Daily Archives: May 18, 2014

The Sun Online and solar activity. May 18, 2014

Solar activity remains low with only low C-class flares reported. The strongest flare in last 24 hours was a long duration C3.8 flare (peak time at 06:54 UT) observed this morning. The flare originated from the Catania
sunspot group 43 (NOAA AR 2056) currently situated at the west solar limb. From the currently available data it seems that the flare was associated with a rather narrow CME. We expect flaring activity on the C-level.The Earth is still inside a slow solar wind flow with the speed of about 350 km/s. The interplanetary magnetic field magnitude is 4 nT.  The geomagnetic conditions are at the moment quiet and expected to remain so in the following 48 hours.

Equipment: Coronado 90 +  Imaging Source DMK  + LX75
Processing: Photoshop, Avistack 30 frames
Date: 05/18/14
Time UT: 16:00
Exposure 1/500 sec.

With SPONLI Space is getting closer


Jupiter’s Great Red Spot from Voyager 1 

Image Credit: NASA, JPL; Digital processing: Björn Jónsson (IAAA)

What will become of Jupiter’s Great Red Spot? Recorded as shrinking since the 1930s, the rate of the Great Red Spot’s size appears to have accelerated just in the past few years. A hurricane larger than Earth, the Great Red Spot has been raging at least as long as telescopes could see it. Like most astronomical phenomena, the Great Red Spot was neither predicted nor immediately understood after its discovery. Although small eddies that feed into the storm system seem to play a role, a more full understanding of the gigantic storm cloud remains a topic of continued research, and may result in a better understanding of weather here on Earth. The above image is a digital enhancement of an image of Jupiter taken in 1979 by the Voyager 1 spacecraft as it zoomed by the Solar System’s largest planet. NASA’s Juno spacecraft is currently heading toward Jupiterand will arrive in 2016.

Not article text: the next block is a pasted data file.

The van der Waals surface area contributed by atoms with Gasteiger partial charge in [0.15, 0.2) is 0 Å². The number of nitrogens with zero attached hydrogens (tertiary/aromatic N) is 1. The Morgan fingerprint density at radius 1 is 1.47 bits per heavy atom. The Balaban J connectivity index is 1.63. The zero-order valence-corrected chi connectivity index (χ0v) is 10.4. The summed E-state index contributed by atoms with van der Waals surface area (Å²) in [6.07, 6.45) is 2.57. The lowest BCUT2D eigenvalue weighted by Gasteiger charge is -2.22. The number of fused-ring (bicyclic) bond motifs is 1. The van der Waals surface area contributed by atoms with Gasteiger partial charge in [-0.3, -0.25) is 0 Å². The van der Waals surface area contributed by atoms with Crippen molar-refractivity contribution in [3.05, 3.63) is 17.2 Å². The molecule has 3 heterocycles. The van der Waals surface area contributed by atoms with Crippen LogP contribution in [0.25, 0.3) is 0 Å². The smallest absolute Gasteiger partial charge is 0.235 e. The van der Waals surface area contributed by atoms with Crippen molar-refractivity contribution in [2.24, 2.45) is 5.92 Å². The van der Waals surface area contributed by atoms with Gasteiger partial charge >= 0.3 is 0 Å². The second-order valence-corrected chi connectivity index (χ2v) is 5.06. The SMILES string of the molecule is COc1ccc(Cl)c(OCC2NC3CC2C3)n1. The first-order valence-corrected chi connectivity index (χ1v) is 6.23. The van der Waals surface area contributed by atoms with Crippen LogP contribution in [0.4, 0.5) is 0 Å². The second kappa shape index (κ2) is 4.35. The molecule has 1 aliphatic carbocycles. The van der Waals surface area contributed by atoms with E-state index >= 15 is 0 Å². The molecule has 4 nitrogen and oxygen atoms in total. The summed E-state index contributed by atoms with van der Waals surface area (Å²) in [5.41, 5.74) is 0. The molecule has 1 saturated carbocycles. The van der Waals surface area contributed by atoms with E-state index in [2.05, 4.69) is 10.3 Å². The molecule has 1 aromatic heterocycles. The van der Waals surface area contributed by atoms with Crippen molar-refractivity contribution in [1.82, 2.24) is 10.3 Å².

NASA APOD 18-May-14

Orion Nebula

497ffd98a75f96fff830470104db6ad2.1824x0_q100_watermark_watermark_opacity-10_watermark_position-6_watermark_text-© Peter Folkesson
The Orion Nebula is one of the most scrutinized and photographed objects in the night sky, and is among the most intensely studied celestial features. The nebula has revealed much about the process of how stars and planetary systems are formed from collapsing clouds of gas and dust. Astronomers have directly observed protoplanetary disksbrown dwarfs, intense and turbulent motions of the gas, and the photo-ionizing effects of massive nearby stars in the nebula.

The entirety of the Orion Nebula extends across a 1° region of the sky, and includes neutral clouds of gas and dust, associations of stars,ionized volumes of gas, and reflection nebulae.

The Nebula is part of a much larger nebula that is known as the Orion Molecular Cloud Complex. The Orion Molecular Cloud Complex extends throughout the constellation of Orion and includes Barnard’s Loop, the Horsehead Nebula, M43, M78, and the Flame Nebula. Stars are forming throughout the Orion Nebula, and due to this heat-intensive process the region is particularly prominent in the infrared.

The nebula forms a roughly spherical cloud that peaks in density near the core. The cloud has a temperature ranging up to 10,000 K, but this temperature falls dramatically near the edge of the nebula. Unlike the density distribution, the cloud displays a range of velocities and turbulence, particularly around the core region. Relative movements are up to 10 km/s (22,000 mi/h), with local variations of up to 50 km/s and possibly more.

Imaging telescopes or lenses: Skywatcher Esprit 80ED
Imaging cameras: Canon 600D
Mounts: Sky-Watcher HEQ5 PRO
Guiding telescopes or lenses: Celestron 80mm Guidescope
Guiding cameras: Sky-Watcher Synguider
Software: PixInsight, Adobe Photoshop, BinaryRivers BackyardEOS
Dates: Feb. 17, 2014
10×120″ ISO400
20×180″ ISO400
20×30″ ISO400
20×60″ ISO400
Integration: 1.8 hours
Darks: ~20
Flats: ~20
Bias: ~20

Author: Peter Folkesson

AstroPhotography of the day by SPONLI
18 May 2014

The Sun Online and solar activity. May 17, 2014

Solar activity has been low in the past 24 hours, with only C class flares. One noticeable event, a C3.3 flare, took place in NOAA AR 2066 on May 17,  0229 UT (peak time). There is no clear signature of a CME associated with that event. Two wide CMEs were observed in the past 24 hours. The first one, on May 16, 1424 UT is associated with a backside flare. The second one, on May 17, 0125 UT, is associated with a filament eruption, also on the backside. We expect eruptive conditions in the next 48 hours, with risks of C flares from NOAA ARs 2063 and 2066.Geomagnetic activity has been very low in the past 24 hours. We expect quiet conditions to prevail for the next 48 hours.

Equipment: Coronado 90 +  Imaging Source DMK  + LX75
Processing: Photoshop, Avistack 30 frames
Date: 05/17/14
Time UT: 18:00
Exposure 1/500 sec.

With SPONLI Space is getting closer